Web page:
If space aliens land in your town, are they under the jurisdiction of local laws? Should they be? In 1954, the mayor of a small French town thought so and announced he would arrest them for trespassing.
Any aircraft, known as flying saucer or flying cigar, which should land on the territory of the community will be immediately held in custody.
The law seems to have worked so well, the current mayor resisted pressure and announced that it will stay on the books so that ETs continue to stay away. Does he have the right idea or is he just egging for trouble of the Third Kind?
The town is Châteauneuf-du-Pape, a tiny village in southeastern France (population just over 2,000) known for its wine (Châteauneuf-du-Pape Appellation d'origine contrôlée) and its castle completed in 1322 by Pope John XXII as a summer residence for popes. The sleepy village dozed away, except during wine season, until 1954 when the New York Times reported this:
A spate of reports of extraterrestrial visitors to France, coming from regions where the wine is more noted for its strength than its vintage, spread yesterday [Sept. 14] with the speed of a space-cadet. Marius Dewilde, a metal worker who lives at Quarouble (Department of the Nord), made known yesterday that he had seen what seemed to be two Martian visitors at his garden gate last Friday night. They alighted from a cigar-like machine which came to rest on the railway just outside his domicile. M. Dewilde described the visitors as of small stature, clad in something resembling a deep-sea diver’s costume. They had the appearance of human beings, M. Dewilde continued, but when he approached them the machine in which they had arrived set forth with a green beam of light which paralyzed him. When he recovered his sensibilities the cigar was taking off and the two beings had disappeared. The authorities have since noted unusual marks on the cross ties of the railway as though they had been made by the tail skid of some flying machine.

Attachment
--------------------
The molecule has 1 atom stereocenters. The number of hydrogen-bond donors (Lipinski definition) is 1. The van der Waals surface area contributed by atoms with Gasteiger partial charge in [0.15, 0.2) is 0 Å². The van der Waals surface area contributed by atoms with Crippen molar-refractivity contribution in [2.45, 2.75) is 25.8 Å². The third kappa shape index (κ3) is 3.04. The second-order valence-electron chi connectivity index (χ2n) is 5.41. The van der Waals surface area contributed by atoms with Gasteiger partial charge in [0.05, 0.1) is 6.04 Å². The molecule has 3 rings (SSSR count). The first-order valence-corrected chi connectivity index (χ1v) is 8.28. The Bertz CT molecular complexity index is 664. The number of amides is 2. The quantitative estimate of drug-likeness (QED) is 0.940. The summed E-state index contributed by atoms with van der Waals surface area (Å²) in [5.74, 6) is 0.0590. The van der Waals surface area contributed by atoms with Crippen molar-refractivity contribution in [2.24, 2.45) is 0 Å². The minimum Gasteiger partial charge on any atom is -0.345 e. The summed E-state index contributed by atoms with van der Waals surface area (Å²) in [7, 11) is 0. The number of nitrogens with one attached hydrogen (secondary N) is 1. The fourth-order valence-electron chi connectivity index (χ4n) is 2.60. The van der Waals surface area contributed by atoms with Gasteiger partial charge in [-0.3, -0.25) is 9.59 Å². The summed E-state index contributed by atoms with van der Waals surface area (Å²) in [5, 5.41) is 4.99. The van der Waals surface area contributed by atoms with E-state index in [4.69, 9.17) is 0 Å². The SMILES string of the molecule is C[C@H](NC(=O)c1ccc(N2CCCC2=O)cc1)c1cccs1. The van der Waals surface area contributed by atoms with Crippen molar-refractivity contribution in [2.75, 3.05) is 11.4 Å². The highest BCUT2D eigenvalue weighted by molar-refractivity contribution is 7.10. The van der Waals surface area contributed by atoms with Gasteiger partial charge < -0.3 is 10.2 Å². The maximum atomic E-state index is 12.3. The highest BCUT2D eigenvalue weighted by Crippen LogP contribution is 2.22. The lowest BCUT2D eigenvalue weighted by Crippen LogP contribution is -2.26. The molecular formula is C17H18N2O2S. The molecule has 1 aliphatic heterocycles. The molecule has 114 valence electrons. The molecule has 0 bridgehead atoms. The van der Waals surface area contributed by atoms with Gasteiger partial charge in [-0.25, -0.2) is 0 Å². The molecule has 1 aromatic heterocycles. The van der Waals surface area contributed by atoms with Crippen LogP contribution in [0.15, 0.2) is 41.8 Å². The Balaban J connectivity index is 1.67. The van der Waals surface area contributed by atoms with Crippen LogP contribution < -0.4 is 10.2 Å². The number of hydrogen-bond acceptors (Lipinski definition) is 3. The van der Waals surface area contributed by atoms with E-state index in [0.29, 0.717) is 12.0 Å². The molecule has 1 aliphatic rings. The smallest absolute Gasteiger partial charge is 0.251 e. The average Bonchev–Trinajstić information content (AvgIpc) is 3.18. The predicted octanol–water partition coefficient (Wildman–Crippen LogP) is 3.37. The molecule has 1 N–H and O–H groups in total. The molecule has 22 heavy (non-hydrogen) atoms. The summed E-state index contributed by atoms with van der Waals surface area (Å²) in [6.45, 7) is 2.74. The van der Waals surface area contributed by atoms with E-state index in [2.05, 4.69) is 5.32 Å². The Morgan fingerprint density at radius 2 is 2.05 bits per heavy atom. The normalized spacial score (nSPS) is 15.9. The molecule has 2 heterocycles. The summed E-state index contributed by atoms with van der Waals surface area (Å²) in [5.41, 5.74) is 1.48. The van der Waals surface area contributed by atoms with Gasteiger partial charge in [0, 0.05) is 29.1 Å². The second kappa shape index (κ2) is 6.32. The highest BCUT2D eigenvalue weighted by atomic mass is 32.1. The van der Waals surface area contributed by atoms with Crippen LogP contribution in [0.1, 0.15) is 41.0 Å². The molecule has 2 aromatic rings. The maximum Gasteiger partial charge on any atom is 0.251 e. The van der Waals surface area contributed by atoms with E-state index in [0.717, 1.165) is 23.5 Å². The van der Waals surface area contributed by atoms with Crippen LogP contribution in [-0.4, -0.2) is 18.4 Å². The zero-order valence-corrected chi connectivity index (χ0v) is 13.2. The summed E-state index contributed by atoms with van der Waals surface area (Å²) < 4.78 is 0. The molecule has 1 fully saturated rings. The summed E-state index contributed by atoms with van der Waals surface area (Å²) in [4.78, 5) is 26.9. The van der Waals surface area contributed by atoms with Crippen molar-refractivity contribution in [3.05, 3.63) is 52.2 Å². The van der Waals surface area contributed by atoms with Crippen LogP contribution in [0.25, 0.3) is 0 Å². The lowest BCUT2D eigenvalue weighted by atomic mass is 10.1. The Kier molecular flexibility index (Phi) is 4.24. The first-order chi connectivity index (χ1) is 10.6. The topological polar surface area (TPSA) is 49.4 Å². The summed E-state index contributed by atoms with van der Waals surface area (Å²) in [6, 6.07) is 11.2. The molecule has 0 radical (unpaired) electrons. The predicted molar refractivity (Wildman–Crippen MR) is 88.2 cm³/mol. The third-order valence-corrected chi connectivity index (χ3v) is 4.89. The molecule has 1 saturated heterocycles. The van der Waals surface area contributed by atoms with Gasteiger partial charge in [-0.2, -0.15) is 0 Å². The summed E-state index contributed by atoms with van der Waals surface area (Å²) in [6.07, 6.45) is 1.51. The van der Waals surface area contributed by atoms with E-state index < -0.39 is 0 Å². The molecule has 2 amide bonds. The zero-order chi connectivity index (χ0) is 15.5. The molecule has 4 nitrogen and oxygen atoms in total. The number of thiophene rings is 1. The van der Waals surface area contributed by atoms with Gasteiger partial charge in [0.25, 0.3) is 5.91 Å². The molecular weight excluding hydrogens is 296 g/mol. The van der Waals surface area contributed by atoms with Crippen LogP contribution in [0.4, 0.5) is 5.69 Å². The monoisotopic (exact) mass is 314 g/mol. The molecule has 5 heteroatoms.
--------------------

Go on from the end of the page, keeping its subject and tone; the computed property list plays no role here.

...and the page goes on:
1954 must have been a high panic year for “cigare Volant” (French for ‘flying cigar’) fears as the news of that sighting and others traveled from Quarouble in northern France across the country at the “speed of a space-cadet” (Speed of light? Sound? Buck Rogers?) to Châteauneuf-du-Pape, where mayor Lucien Jeune wasted no time in showing he was a galactic-law-and-order politician by issuing a ban on flying saucers and cigars landing, taking off from or even flying over his village.
Article 1. — The overflight, the landing and the takeoff of aircraft known as flying saucers or flying cigars, whatever their nationality is, are prohibited on the territory of the community.
Article 2. — Any aircraft, known as flying saucer or flying cigar, which should land on the territory of the community will be immediately held in custody.
Article 3. — The forest officer and the city policeman are in charge, each one in what relates to him, of the execution of this decree.
Was he serious? Jeune’s son Elie claims it was a publicity stunt that worked well, bringing reporters from around the world to Châteauneuf-du-Pape for more than just the wine and castle.
Whatever it was, the law is still on the books and there have been no UFO sightings of any shape over the village in 62 years, so current mayor Claude Avril, when asked recently by France Bleu about it, reassured his constituents that he’s just as tough on ETs as his predecessor.
I'm not going to touch the ban.
France Bleu does not report if Claude was winking when he added:
It spices things up a bit. It creates a harmless kind of buzz and no one is getting tricked.
If ETs want to pick up a bottle of Châteauneuf-du-Pape at the source, they’re out of luck. However, they may want to try a bottle of Le Cigare Volant, a wine from Bon Doon Vineyard in California named for the famous banned Flying Cigar.